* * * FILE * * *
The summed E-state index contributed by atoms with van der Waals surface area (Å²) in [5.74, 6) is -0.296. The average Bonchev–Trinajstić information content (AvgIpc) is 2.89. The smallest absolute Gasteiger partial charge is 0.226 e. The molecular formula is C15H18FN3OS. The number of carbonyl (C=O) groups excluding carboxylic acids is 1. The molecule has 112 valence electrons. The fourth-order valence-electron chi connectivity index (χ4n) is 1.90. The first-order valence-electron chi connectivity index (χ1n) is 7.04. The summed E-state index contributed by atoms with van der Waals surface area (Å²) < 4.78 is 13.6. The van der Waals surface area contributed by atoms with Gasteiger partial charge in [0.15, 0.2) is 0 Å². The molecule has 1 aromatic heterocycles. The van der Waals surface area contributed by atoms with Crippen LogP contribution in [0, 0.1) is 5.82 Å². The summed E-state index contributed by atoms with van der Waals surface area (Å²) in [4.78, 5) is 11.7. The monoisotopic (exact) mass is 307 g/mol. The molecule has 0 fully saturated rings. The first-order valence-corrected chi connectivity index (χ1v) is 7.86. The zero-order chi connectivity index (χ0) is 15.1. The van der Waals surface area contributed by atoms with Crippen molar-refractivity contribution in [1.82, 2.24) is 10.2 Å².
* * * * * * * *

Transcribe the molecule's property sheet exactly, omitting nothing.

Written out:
The summed E-state index contributed by atoms with van der Waals surface area (Å²) in [5.74, 6) is -0.296. The average Bonchev–Trinajstić information content (AvgIpc) is 2.89. The smallest absolute Gasteiger partial charge is 0.226 e. The molecular formula is C15H18FN3OS. The number of carbonyl (C=O) groups excluding carboxylic acids is 1. The molecule has 112 valence electrons. The fourth-order valence-electron chi connectivity index (χ4n) is 1.90. The first-order valence-electron chi connectivity index (χ1n) is 7.04. The summed E-state index contributed by atoms with van der Waals surface area (Å²) < 4.78 is 13.6. The van der Waals surface area contributed by atoms with Gasteiger partial charge in [0.15, 0.2) is 0 Å². The molecule has 1 aromatic heterocycles. The van der Waals surface area contributed by atoms with Crippen LogP contribution in [0, 0.1) is 5.82 Å². The summed E-state index contributed by atoms with van der Waals surface area (Å²) in [4.78, 5) is 11.7. The monoisotopic (exact) mass is 307 g/mol. The molecule has 0 fully saturated rings. The first-order valence-corrected chi connectivity index (χ1v) is 7.86. The zero-order chi connectivity index (χ0) is 15.1. The van der Waals surface area contributed by atoms with Crippen molar-refractivity contribution in [1.82, 2.24) is 10.2 Å².